Welcome to another #RecordsIBoughtAsAKid, and for this edition, something pretty off-beat – literally!

Growing up in the 60’s in Canada, high school pals Tony Busbridge, Roger Ashby and I were definitely into Rock ‘n’ Roll and Top 40 radio more than any of our fellow classmates.

For instance, on a Friday evening, while the school’s male “jocks” were partying at the homes of friends’ absent parents, we’d gather to play our latest 45 RPM singles purchases, talk about the music and artists, and study the latest music survey – the weekly CHUM Chart – published by Canada’s rock radio giant, 1050 CHUM in Toronto.

While the three of us basically all shared a love for the same music from Top 40’s golden age by artists like the Beatles, Rolling Stones, Beach Boys, Four Seasons, British Invasion, “Garage Rock” etc., etc., etc., some of the harder-edged stuff – especially the full albums by Cream and The Jimi Hendrix Experience – captured my attention a bit more than it did my pals.

By 1967, I had my first job in radio as a audio board operator/show producer at sister stations CKKW/AM-CFCA/FM in my hometown of Kitchener-Waterloo, Ontario.

And it was there that music of a drastically different style garnered my interest – much to the bewilderment (and amusement) of those same two best buddies.

With both stations programming adult-oriented music to which I was being exposed, I found myself suddenly buying LP’s by the likes of latin vocalist Trini Lopez, folk trio Peter, Paul & Mary, pop pianist Roger Williams and orchestra leader Ray Coniff, among others.

But it was one late-night program in particular for which I ran the board called “Night Flight” (voice-tracked, with no live announcer) that really took me to a new level of my softer musical side.

So I thought I’d gather together my three all-time favorite records I played during that show – and then bought – for me, and hopefully you to enjoy. They all conjure up special memories and feelings for me as a young man starting out in his radio career. In fact, I want all of these records to be played at my funeral memorial! Seriously.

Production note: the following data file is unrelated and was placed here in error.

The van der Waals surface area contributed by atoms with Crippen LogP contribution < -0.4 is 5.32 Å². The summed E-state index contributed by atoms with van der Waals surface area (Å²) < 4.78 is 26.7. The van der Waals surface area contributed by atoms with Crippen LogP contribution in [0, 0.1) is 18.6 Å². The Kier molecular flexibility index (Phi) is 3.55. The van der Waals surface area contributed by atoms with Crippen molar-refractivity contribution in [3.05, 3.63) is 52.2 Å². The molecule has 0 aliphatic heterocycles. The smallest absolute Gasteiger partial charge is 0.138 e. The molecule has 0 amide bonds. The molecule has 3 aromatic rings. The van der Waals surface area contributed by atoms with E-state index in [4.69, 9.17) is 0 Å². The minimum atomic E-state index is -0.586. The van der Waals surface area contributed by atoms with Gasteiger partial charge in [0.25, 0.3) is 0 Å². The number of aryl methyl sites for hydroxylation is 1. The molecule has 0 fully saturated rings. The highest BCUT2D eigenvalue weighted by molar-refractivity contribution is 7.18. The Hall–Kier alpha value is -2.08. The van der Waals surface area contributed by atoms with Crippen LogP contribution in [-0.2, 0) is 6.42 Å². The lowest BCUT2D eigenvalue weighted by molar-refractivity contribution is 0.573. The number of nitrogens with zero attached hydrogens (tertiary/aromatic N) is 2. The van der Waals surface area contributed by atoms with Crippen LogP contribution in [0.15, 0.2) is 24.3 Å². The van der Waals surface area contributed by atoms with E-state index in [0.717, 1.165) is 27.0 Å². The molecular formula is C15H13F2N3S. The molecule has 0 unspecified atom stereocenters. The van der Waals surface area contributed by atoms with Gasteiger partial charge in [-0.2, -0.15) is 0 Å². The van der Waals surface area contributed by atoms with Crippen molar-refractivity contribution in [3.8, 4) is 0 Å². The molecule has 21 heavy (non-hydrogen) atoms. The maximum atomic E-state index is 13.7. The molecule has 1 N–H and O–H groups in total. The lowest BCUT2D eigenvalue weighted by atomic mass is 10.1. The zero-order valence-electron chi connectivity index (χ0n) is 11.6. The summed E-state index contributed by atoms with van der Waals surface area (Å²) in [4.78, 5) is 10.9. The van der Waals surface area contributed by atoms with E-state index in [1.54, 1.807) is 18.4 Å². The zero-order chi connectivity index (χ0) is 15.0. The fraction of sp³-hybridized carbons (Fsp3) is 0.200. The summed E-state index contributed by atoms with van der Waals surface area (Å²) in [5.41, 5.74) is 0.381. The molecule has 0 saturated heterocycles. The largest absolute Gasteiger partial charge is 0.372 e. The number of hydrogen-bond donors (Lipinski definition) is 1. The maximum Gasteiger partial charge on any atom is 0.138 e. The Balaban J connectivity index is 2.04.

[Notes] This type of musical fare was the forerunner of future programming formats like “Beautiful Music” and later, the “Pillow-Talk” style late-night relaxers shows.

The show originated from the FM studio, so the songs were all in glorious stereo and sounded great when listened to loud – and sound even better now in HD!



Due to copyright issues, some audio song files may not play on smartphones, tablets or connected devices. A laptop, desktop PC or Mac may be required for optimal enjoyment.


Paul Mauriat And His Orchestra

Love Is Blue was originally a French vocal song – titled L’Amour Est Bleu – recorded first in 1967 by Greek singer Vicky Leandros. But an instrumental cover version later that year by French orchestra leader Paul Mauriat is the most notable – although being a “one-hit-wonder.”

Written by Andre Popp and lyricistPierre Cour, it became the only hit single in America by a French artist to top the Billboard Hot 100.

Another #1 U.S. hit record in French was by the guitar-playing The Singing Nun (Sœur Sourire) and called Dominique (1963) – an ode to Saint Dominic. But her country of origin was Belgium.

Love Is Blue was the first instrumental to reach Billboard’s top spot since late 1962’s Telstar by The Tornadoes.



Raymond Lefevre And His Orchestra

Hoping to cash in on the success of Love Is Blue, Soul Coaxing, also by a French conductor/pianist/flutest – Raymond Lefevre – was released not long after the former. But it only reached #37 on Billboard in March of ’68.



Ed Ames

Ed Ames was lead vocalist of the early 50’s sibling pop quartet the Ames Brothers.

He also appeared in the TV series Daniel Boone, as Native American “Mingo.”

My Cup Runneth Over climbed to #8 on the Hot 100 – Ames’ first Top 10 record since last achieving that with his brothers ten years prior.

This song can bring me to tears. What a set of “pipes” he has!

MORE #RecordsIBoughtAsAKid

GREAT 60’s ‘GARAGE-ROCK’ HITS – Volume One!

Written By: Rick Murray Hunter
Songs Source: The Music Vault of HouseoftheHits Inc.
Billboard® Chart Data: Joel Whitburn’s Record Research (eBook Editions)
Record Sleeve & Label Graphics: Courtesy of 45cat